Hillsdale College, a small Christian liberal arts college in southern Michigan, severed ties with Tallahassee Classical School, a Florida charter school, after a parent complained about their sixth grader’s exposure to pornography during a lesson on Renaissance art that included a depiction of Michelangelo’s sculpture David. The Tallahassee Classical School and Hillsdale College, with whom they have worked together on K-12 education, have decided to dissolve their partnership. Permission to utilize the Hillsdale classical education curriculum was “revoked and will expire at the end of the school year,” as stated by a spokesman from Hillsdale.
Hope Carrasquilla, the principal of Tallahassee Classical School, resigned last week after being given an ultimatum by the head of the school board. One parent, according to Carrasquilla, complained that their child was exposed to sexual content in the art curriculum, while two others requested early warning about any sessions they deemed inappropriate for their children. The “Birth of Venus” by Botticelli and the “Creation of Adam” by Michelangelo were shown as part of the talk.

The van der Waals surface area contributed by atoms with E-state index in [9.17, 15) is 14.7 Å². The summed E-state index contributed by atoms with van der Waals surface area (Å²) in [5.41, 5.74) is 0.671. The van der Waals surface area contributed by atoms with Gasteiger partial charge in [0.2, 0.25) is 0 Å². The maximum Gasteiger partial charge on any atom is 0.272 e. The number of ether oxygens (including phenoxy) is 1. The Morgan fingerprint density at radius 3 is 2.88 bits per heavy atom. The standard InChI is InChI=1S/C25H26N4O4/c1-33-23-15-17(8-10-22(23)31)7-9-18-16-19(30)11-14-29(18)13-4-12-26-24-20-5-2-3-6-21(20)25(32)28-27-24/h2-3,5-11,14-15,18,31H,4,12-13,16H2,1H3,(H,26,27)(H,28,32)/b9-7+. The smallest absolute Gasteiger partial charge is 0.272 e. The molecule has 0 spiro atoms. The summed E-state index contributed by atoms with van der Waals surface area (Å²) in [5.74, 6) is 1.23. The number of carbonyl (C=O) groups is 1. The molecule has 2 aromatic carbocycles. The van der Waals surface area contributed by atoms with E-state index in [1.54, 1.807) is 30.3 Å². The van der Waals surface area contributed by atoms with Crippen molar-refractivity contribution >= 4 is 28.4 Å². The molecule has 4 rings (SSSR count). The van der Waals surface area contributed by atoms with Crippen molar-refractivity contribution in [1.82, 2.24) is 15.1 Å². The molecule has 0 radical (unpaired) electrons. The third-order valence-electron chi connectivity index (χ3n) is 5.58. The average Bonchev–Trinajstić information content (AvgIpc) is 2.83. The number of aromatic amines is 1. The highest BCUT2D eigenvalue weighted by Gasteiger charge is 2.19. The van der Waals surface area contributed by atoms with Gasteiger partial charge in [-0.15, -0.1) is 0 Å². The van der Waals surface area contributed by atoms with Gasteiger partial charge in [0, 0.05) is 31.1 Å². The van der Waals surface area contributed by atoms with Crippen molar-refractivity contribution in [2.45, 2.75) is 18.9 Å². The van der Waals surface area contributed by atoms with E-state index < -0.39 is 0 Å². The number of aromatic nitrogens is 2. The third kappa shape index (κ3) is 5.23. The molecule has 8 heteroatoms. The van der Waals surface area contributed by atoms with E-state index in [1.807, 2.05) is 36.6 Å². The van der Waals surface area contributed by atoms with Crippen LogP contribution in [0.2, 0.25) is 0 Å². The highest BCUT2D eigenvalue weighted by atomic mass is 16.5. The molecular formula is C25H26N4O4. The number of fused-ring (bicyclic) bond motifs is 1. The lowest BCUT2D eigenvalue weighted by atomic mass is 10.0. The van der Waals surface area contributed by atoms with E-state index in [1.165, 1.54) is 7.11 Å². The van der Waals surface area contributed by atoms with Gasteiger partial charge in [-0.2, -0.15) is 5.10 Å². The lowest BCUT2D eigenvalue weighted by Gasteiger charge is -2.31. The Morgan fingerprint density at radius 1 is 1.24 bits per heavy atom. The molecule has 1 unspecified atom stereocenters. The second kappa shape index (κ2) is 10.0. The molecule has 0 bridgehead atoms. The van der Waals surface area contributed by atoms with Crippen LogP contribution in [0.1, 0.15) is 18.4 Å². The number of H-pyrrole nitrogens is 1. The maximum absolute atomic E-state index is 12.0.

Tallahassee Classical School did not respond after being asked to give their side of the story. However, on Sunday, the resulting publicity earned an invitation for parents and students from Tallahassee Classical School to visit the Florence museum housing the David statue in person. After Carrasquilla resigned, Florence’s mayor tweeted an invitation to Carrasquilla to honor her personally.
There have always been people on both sides of the debate about whether or not the statue of David should be in Jerusalem. Metal fig leaves were put over the genitalia of statues like David because the Roman Catholic Church ruled nudity immodest and obscene in the 1500s. Even though Michelangelo’s “David” and other works of art that represent the human form are included in the curriculum at Hillsdale College, the controversy involving Tallahassee Classical School and its licensor adds to the ongoing conversation about what is appropriate to expose students to in the classroom.